The arts and faith meet in ‘The Confusion’

A new sculpture by Zachary Eastwood-Bloom has been installed in the Woolf Institute building in Cambridge, that signifies the three Abrahamic faiths.

Carrying strong ties to the University of Cambridge, the Woolf Institute is internationally recognised for its expertise in the research and understanding of relations between Judaism, Christianity and Islam. Through teaching, scholarship and outreach, their aim is to encourage tolerance and understanding between people of all beliefs – and recently this has been physicalised in a new sculpture.

Named ‘The Confusion’, the sculpture was created by Zachary Eastwood-Bloom, who has been labelled as 'the future of sculpture' by FAD Magazine and listed as one of eight up and coming sculptors by The Art Newspaper. Commissioned as a centrepiece sculpture for the main entrance of the Woolf Institute’s new building, ‘The Confusion’ took over five months to complete and is composed of 288 struts of Meranti wood which have been coated in 24ct gold leaf.

"Most of my work examines where we are at now and where we have come from,” Eastwood-Bloom explains; “as you walk into the building the sculpture hangs above head height in the entrance - it just looks like a jumbled collection of gold lines. But when you look up at the sculpture from the basement level, and from the first floor, the exacting geometry of the sculpture reveals itself. The wider metaphor is about points of view.”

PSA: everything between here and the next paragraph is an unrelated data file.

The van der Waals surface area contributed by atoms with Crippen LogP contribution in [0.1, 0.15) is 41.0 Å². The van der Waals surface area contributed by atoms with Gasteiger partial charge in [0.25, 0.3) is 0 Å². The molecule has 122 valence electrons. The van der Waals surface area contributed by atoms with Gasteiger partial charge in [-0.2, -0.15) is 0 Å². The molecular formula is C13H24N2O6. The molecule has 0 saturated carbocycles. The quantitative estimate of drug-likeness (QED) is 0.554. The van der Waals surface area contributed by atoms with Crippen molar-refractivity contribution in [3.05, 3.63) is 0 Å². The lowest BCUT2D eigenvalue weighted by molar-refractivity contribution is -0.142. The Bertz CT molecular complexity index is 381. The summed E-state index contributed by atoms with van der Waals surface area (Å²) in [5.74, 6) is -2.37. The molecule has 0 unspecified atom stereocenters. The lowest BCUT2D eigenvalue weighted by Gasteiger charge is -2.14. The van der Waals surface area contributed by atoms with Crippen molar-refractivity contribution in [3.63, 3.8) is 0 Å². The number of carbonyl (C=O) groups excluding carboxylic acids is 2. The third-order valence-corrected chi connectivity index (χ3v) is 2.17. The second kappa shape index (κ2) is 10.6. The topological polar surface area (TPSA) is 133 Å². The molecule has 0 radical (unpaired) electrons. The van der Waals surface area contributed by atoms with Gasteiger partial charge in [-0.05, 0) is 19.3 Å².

‘The Confusion’ fits synonymously with the Cambridge-based Woolf Institute, who have been working for nineteen years to build relationships between Christians, Jews and Muslims. Based on a two-dimensional geometric pattern akin to the Star of David, Eastwood-Bloom morphed this into a three-dimensional sculpture that is suspended above the building’s main foyer. The details and inspiration of the sculpture can be found in the arts of all three Abrahamic faiths.

“I think that the research and activities that happen in the Woolf institute help to re-frame points of view and common structures within each of the Abrahamic religion,” Eastwood-Bloom continues, discussing 'The Confusion’, “so it is a very appropriate sculpture. I also think that within most religions there is the notion of an unseen, subtle and meaningful order."


All images: Richard Fraser

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